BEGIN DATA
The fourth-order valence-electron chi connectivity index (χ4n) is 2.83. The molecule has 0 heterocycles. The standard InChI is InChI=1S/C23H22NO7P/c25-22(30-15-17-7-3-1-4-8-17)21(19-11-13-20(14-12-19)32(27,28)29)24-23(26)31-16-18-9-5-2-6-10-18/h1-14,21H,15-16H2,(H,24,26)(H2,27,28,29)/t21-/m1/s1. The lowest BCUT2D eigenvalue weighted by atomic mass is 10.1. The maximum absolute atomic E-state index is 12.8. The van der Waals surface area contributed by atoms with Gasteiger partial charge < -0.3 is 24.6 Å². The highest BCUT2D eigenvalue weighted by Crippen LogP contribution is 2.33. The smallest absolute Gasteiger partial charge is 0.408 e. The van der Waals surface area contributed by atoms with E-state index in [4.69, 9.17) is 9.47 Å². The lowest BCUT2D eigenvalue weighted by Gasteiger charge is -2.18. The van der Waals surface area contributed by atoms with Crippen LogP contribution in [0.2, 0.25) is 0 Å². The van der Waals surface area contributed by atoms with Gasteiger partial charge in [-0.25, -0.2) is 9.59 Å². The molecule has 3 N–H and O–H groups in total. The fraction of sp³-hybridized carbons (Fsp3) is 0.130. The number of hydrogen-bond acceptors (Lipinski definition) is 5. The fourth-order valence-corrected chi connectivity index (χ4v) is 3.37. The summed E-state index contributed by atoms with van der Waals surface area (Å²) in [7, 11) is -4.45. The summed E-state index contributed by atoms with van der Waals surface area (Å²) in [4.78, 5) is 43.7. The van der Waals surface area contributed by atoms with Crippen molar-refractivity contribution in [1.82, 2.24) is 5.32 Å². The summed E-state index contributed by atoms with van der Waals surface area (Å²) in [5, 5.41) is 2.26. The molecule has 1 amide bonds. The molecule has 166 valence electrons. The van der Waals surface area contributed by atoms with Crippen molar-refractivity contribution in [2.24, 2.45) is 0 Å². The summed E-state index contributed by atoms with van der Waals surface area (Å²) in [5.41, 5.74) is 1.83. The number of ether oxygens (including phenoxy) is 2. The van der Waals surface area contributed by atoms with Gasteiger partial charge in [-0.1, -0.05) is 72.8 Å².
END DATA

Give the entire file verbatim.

The fourth-order valence-electron chi connectivity index (χ4n) is 2.83. The molecule has 0 heterocycles. The standard InChI is InChI=1S/C23H22NO7P/c25-22(30-15-17-7-3-1-4-8-17)21(19-11-13-20(14-12-19)32(27,28)29)24-23(26)31-16-18-9-5-2-6-10-18/h1-14,21H,15-16H2,(H,24,26)(H2,27,28,29)/t21-/m1/s1. The lowest BCUT2D eigenvalue weighted by atomic mass is 10.1. The maximum absolute atomic E-state index is 12.8. The van der Waals surface area contributed by atoms with Gasteiger partial charge < -0.3 is 24.6 Å². The highest BCUT2D eigenvalue weighted by Crippen LogP contribution is 2.33. The smallest absolute Gasteiger partial charge is 0.408 e. The van der Waals surface area contributed by atoms with E-state index in [4.69, 9.17) is 9.47 Å². The lowest BCUT2D eigenvalue weighted by Gasteiger charge is -2.18. The van der Waals surface area contributed by atoms with Crippen LogP contribution in [0.2, 0.25) is 0 Å². The van der Waals surface area contributed by atoms with Gasteiger partial charge in [-0.25, -0.2) is 9.59 Å². The molecule has 3 N–H and O–H groups in total. The fraction of sp³-hybridized carbons (Fsp3) is 0.130. The number of hydrogen-bond acceptors (Lipinski definition) is 5. The fourth-order valence-corrected chi connectivity index (χ4v) is 3.37. The summed E-state index contributed by atoms with van der Waals surface area (Å²) in [7, 11) is -4.45. The summed E-state index contributed by atoms with van der Waals surface area (Å²) in [4.78, 5) is 43.7. The van der Waals surface area contributed by atoms with Crippen molar-refractivity contribution in [1.82, 2.24) is 5.32 Å². The summed E-state index contributed by atoms with van der Waals surface area (Å²) in [5, 5.41) is 2.26. The molecule has 1 amide bonds. The molecule has 166 valence electrons. The van der Waals surface area contributed by atoms with Crippen molar-refractivity contribution in [2.24, 2.45) is 0 Å². The summed E-state index contributed by atoms with van der Waals surface area (Å²) in [5.41, 5.74) is 1.83. The number of ether oxygens (including phenoxy) is 2. The van der Waals surface area contributed by atoms with Gasteiger partial charge in [-0.1, -0.05) is 72.8 Å².